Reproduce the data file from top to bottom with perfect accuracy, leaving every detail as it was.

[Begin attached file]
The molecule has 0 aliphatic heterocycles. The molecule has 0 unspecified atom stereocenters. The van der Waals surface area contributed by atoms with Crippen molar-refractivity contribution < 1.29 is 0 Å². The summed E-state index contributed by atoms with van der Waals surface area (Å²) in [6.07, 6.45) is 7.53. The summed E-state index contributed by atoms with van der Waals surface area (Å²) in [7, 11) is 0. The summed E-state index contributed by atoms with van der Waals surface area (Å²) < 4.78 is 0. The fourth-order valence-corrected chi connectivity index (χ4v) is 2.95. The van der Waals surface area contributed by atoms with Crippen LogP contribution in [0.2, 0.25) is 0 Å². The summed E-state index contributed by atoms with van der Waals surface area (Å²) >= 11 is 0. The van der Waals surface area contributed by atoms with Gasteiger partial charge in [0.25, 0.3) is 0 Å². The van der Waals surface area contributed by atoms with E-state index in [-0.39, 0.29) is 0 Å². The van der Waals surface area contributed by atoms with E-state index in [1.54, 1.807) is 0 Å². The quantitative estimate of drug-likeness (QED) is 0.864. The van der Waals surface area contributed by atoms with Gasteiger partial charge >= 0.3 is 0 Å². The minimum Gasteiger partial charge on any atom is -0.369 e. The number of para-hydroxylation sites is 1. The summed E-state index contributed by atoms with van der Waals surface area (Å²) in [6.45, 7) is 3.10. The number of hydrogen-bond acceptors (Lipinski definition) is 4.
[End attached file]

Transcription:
The molecule has 0 aliphatic heterocycles. The molecule has 0 unspecified atom stereocenters. The van der Waals surface area contributed by atoms with Crippen molar-refractivity contribution < 1.29 is 0 Å². The summed E-state index contributed by atoms with van der Waals surface area (Å²) in [6.07, 6.45) is 7.53. The summed E-state index contributed by atoms with van der Waals surface area (Å²) in [7, 11) is 0. The summed E-state index contributed by atoms with van der Waals surface area (Å²) < 4.78 is 0. The fourth-order valence-corrected chi connectivity index (χ4v) is 2.95. The van der Waals surface area contributed by atoms with Crippen LogP contribution in [0.2, 0.25) is 0 Å². The summed E-state index contributed by atoms with van der Waals surface area (Å²) >= 11 is 0. The van der Waals surface area contributed by atoms with Gasteiger partial charge in [0.25, 0.3) is 0 Å². The van der Waals surface area contributed by atoms with E-state index in [-0.39, 0.29) is 0 Å². The van der Waals surface area contributed by atoms with E-state index in [1.54, 1.807) is 0 Å². The quantitative estimate of drug-likeness (QED) is 0.864. The van der Waals surface area contributed by atoms with Gasteiger partial charge >= 0.3 is 0 Å². The minimum Gasteiger partial charge on any atom is -0.369 e. The number of para-hydroxylation sites is 1. The summed E-state index contributed by atoms with van der Waals surface area (Å²) in [6.45, 7) is 3.10. The number of hydrogen-bond acceptors (Lipinski definition) is 4.